By Jay Forte, Contributing Reporter

RIO DE JANEIRO, BRAZIL – With the international spotlight on the Carnival celebrations this weekend (February 24th to 28th), and the tourism season in full swing, there may be a lack of attention to the increased violence playing out in Rio’s favela communities. However Complexo do Alemão, in Rio’s Zona Norte (North Zone), is reporting near daily shootings.

Violence in Complexo do Alemão, Rio de janeiro, Brazil, Brazil News
Violence in Complexo do Alemão has risen to almost daily shootings, photo by Betinho Casas Novas/Jornal Voz das Comunidades.

According to a new mobile app call “Fogo Cruzado” (Crossfire), 28 shootings were recorded in the region in thirty days. The app, which was launched in July last year, allows any resident to share data in real time every time they witness or hear a shooting.

According to the app, from February 7th to 13th, Complexo do Alemão reported eleven firefights in six days. Last week was quieter, between February 14th and 20th there was no record of confrontation. Yesterday, however the Carnival peace was broken with more gunfire, and according to the Police Pacifying Unit (UPP), military police (PMs) were attacked in Largo do Samba, in the Nova Brasília community.

The month of February has been violent from the start in Complexo do Alemão. Local news outlet O Globo reported that 3,000 children were stopped from going to school because of clashes with police and traffickers that broke out exactly on the day of school, February 2nd, mainly in the areas of Alvorada, Nova Brasília, Casinhas and Fazendinha.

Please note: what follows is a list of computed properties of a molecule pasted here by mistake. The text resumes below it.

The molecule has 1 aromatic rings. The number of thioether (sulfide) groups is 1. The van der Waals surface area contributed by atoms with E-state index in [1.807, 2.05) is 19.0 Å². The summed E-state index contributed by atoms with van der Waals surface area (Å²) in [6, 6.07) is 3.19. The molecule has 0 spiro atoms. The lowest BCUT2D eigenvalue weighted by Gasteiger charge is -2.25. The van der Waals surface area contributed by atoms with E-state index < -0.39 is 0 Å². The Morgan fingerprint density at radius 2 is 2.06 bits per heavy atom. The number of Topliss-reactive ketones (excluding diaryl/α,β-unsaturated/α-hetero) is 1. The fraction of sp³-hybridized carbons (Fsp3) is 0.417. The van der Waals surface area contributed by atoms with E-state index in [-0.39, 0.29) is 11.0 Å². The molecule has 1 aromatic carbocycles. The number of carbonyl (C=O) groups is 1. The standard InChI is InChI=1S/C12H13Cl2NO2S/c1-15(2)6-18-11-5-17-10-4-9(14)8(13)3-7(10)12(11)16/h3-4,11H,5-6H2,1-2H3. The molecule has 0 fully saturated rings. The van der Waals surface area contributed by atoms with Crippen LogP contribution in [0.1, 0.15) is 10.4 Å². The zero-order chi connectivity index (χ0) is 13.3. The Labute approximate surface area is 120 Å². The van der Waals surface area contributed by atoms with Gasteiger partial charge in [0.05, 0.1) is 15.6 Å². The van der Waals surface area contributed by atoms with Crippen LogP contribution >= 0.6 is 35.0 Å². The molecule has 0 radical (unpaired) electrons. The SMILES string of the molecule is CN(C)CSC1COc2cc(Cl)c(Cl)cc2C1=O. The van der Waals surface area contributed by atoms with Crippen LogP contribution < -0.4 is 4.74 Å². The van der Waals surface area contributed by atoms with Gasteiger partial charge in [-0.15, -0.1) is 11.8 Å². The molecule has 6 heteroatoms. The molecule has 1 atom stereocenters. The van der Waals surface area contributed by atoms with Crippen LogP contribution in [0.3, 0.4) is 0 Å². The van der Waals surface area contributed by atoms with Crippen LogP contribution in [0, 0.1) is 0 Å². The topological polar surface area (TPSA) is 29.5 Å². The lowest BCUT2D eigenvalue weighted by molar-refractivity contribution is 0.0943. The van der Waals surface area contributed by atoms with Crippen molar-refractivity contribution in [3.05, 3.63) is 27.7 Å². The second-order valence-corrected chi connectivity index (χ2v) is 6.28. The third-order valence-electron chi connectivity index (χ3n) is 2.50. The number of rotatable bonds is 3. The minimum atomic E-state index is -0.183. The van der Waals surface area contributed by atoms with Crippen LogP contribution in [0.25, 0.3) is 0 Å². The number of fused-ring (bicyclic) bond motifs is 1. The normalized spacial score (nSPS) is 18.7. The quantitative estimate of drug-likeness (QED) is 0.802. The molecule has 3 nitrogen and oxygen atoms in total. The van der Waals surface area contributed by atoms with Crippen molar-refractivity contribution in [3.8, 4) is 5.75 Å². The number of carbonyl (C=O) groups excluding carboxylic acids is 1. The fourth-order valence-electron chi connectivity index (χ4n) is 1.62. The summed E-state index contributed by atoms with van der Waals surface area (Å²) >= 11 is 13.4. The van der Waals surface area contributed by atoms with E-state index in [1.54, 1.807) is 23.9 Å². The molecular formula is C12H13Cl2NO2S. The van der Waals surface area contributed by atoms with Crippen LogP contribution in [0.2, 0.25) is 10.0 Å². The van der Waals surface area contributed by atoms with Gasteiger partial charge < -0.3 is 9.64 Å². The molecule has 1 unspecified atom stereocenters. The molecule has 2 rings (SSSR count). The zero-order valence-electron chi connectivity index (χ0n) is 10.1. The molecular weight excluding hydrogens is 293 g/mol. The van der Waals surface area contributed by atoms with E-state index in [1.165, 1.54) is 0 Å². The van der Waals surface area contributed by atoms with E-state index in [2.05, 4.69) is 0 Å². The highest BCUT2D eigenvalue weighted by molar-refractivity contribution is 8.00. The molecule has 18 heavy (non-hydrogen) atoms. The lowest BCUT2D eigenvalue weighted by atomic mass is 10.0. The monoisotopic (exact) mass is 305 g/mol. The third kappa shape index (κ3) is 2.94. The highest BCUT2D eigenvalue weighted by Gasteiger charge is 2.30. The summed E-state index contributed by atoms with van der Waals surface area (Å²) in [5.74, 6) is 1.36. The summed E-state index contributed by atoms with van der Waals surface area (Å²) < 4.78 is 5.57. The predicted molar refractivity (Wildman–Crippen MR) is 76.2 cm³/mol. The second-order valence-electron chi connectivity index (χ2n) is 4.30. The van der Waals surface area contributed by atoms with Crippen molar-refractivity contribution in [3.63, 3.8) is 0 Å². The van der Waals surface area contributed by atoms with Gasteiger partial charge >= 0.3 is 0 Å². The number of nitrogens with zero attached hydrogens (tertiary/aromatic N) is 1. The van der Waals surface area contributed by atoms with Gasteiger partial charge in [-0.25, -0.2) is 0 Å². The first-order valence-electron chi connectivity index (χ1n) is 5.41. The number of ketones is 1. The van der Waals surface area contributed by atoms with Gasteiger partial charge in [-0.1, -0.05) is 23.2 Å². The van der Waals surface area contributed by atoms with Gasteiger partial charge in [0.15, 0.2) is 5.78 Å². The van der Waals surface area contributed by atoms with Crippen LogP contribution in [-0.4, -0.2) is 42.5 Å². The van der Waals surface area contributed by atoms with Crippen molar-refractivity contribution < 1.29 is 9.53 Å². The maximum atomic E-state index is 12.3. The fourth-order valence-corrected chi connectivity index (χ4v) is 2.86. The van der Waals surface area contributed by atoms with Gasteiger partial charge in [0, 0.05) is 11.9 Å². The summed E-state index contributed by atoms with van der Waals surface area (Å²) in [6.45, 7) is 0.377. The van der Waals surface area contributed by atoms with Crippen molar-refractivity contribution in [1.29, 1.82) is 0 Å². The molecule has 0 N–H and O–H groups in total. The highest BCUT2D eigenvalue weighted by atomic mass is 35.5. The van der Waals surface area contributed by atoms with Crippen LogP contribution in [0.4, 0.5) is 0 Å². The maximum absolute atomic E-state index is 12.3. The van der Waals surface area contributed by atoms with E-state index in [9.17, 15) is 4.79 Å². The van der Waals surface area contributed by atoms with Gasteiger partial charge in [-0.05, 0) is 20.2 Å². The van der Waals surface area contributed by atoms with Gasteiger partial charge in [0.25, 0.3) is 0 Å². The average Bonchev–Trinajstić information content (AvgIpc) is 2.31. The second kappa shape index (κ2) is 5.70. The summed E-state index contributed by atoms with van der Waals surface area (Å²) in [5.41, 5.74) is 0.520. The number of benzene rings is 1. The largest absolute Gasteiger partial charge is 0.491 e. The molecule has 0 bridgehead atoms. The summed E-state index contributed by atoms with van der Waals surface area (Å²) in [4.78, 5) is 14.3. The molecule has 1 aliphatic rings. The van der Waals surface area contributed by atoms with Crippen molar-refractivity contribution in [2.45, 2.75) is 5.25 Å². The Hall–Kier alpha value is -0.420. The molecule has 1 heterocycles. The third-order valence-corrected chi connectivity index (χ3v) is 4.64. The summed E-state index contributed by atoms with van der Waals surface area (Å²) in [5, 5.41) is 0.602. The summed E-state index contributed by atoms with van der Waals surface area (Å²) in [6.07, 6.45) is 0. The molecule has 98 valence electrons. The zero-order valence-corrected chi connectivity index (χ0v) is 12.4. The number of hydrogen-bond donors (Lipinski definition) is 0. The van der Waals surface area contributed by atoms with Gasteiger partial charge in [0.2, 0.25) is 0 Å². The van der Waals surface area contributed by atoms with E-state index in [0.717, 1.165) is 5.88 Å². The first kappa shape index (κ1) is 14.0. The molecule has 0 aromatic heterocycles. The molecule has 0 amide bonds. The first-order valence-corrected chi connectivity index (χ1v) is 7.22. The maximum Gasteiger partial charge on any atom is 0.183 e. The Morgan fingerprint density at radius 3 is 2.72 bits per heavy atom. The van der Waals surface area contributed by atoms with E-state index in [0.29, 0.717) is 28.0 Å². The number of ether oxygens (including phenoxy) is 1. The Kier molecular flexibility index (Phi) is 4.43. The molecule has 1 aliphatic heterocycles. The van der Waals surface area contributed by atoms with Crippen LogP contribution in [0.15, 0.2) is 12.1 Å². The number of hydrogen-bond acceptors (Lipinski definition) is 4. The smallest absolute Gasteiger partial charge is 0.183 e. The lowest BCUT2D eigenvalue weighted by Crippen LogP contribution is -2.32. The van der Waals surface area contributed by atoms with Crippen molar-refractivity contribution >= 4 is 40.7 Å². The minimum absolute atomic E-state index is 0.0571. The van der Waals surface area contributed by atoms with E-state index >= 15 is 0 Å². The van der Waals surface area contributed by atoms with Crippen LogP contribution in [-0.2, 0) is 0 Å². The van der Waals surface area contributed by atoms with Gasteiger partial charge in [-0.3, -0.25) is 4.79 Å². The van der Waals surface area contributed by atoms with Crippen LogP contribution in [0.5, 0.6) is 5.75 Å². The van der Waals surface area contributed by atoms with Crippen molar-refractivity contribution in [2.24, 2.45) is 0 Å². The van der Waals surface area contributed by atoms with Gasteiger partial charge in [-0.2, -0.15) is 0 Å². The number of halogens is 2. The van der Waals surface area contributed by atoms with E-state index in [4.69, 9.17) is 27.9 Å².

The Voz das Comunidades new outlet reported that in addition to bullet holes scarring the walls, windows and cars of the community, residents reported break-ins, invasions and thefts by the police forces.

A resident, who chose not to be identified with fear of reprisals told the news agency, “I started to listen to the shots, I ran to my brother’s house, which is behind mine. There is safer there. When I returned, my house was turned upside down. My neighbor said he saw a UPP police officer pulling out my aluminum door and breaking the windows to get inside.”

The situation has worsened in recent days, as PMs stormed houses and turned them into bases in the war against the traficantes. President of the Human Rights Commission of the Rio section of the Brazilian Bar Association (OAB) Marcelo Chalreo said he would ask the state prosecutor to investigate the situation.

Fogo Cruzado’s data indicates that violence has returned to being routine in the favelas of Rio de Janeiro, with or without UPPs. Public security expert Roberto Kant de Lima, a doctorate in anthropology at Harvard University and professor at UFF shared his disappointment.

“The pacification project was military occupation, and that part was well done,” he told O Globo. “[But] then there should be policing with other types of PM training, a different solution to improve the police’s relationship with the community.”


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